Well, that got my attention.  Crashing was a little more immediate and personal than the flu in another country, after all.  Sure, we'd made it up there in one piece, but now I had the image of a little kid going all "oracle" in my head and that is not the kind of thing one wants to be considering right before we pile into our cars to make the drive back.  I think we all felt kind of the same way because it seemed like a very half-hearted attempt to come up with a reason why a little girl would suddenly get all maudlin without warning.  She is, by all accounts, a generally cheery little tyke, at least according to her mother.

Best to just file that one under Funny Things Kids Say and get back to talking about where Johnny pooped that time we went to Grandma's.  That is Normal Parental Chatter, in my experience.  But maybe I'm just hanging with the wrong crowd.  At any rate, we left the conference and prepared to go back to school on Wednesday feeling fairly confident in our chances which proves that some things are best left unexamined.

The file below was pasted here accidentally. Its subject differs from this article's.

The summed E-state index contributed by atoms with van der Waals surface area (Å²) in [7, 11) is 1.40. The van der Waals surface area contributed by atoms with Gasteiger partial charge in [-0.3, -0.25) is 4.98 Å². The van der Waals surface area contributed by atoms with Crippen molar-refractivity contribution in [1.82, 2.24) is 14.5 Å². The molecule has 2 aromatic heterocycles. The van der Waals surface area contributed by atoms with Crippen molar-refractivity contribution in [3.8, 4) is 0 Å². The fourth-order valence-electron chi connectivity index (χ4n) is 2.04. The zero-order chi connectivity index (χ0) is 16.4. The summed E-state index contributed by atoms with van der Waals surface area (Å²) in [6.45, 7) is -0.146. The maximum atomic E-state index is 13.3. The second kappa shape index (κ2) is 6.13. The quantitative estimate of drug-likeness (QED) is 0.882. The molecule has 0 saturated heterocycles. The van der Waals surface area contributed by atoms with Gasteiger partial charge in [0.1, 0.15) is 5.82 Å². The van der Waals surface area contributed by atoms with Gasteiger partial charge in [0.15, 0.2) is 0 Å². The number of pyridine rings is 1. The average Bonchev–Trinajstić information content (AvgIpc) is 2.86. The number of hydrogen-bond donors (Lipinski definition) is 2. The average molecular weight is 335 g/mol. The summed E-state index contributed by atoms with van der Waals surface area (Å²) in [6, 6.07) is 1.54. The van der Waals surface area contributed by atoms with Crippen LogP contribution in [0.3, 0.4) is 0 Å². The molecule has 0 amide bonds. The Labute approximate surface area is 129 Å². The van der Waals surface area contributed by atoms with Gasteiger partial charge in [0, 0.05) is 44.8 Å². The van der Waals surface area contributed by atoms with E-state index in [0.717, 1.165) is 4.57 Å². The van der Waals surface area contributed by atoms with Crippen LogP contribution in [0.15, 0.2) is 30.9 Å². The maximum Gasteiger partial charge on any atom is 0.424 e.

At least most of the time...

The superintendent sent the mass email before noon today.  Within seconds, every staff computer in the district was Googling and soon the details (or at least what was known at the time) were common knowledge, complete with images.  It was Life Interrupted.

It happened sometime around 8:00 this morning,  probably on her way to drop the kids off before heading in to school for that first day back. Just like lots of people did this morning.  Just like me, except for the kids part.

Except we did it without the unexpected disruption in the plan.